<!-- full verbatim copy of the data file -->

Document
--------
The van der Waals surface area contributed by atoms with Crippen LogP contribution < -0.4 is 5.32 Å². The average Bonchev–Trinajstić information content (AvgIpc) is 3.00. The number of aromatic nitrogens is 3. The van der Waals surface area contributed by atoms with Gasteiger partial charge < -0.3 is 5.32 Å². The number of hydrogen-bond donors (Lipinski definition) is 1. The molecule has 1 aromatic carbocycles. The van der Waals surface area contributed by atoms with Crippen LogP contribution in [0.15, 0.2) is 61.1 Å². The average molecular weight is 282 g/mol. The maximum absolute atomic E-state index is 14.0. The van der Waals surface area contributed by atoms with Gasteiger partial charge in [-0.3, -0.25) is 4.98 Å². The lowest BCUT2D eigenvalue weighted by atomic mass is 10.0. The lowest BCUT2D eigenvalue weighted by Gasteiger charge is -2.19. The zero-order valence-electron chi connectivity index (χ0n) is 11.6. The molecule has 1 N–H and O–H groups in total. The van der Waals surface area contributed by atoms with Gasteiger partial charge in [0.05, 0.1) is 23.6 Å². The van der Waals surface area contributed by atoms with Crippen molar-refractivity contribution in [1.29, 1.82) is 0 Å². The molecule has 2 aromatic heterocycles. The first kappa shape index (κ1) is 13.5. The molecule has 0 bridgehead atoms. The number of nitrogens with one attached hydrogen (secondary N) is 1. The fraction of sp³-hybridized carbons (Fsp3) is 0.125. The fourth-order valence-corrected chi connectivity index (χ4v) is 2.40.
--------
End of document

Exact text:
The van der Waals surface area contributed by atoms with Crippen LogP contribution < -0.4 is 5.32 Å². The average Bonchev–Trinajstić information content (AvgIpc) is 3.00. The number of aromatic nitrogens is 3. The van der Waals surface area contributed by atoms with Gasteiger partial charge < -0.3 is 5.32 Å². The number of hydrogen-bond donors (Lipinski definition) is 1. The molecule has 1 aromatic carbocycles. The van der Waals surface area contributed by atoms with Crippen LogP contribution in [0.15, 0.2) is 61.1 Å². The average molecular weight is 282 g/mol. The maximum absolute atomic E-state index is 14.0. The van der Waals surface area contributed by atoms with Gasteiger partial charge in [-0.3, -0.25) is 4.98 Å². The lowest BCUT2D eigenvalue weighted by atomic mass is 10.0. The lowest BCUT2D eigenvalue weighted by Gasteiger charge is -2.19. The zero-order valence-electron chi connectivity index (χ0n) is 11.6. The molecule has 1 N–H and O–H groups in total. The van der Waals surface area contributed by atoms with Gasteiger partial charge in [0.05, 0.1) is 23.6 Å². The van der Waals surface area contributed by atoms with Crippen molar-refractivity contribution in [1.29, 1.82) is 0 Å². The molecule has 2 aromatic heterocycles. The first kappa shape index (κ1) is 13.5. The molecule has 0 bridgehead atoms. The number of nitrogens with one attached hydrogen (secondary N) is 1. The fraction of sp³-hybridized carbons (Fsp3) is 0.125. The fourth-order valence-corrected chi connectivity index (χ4v) is 2.40.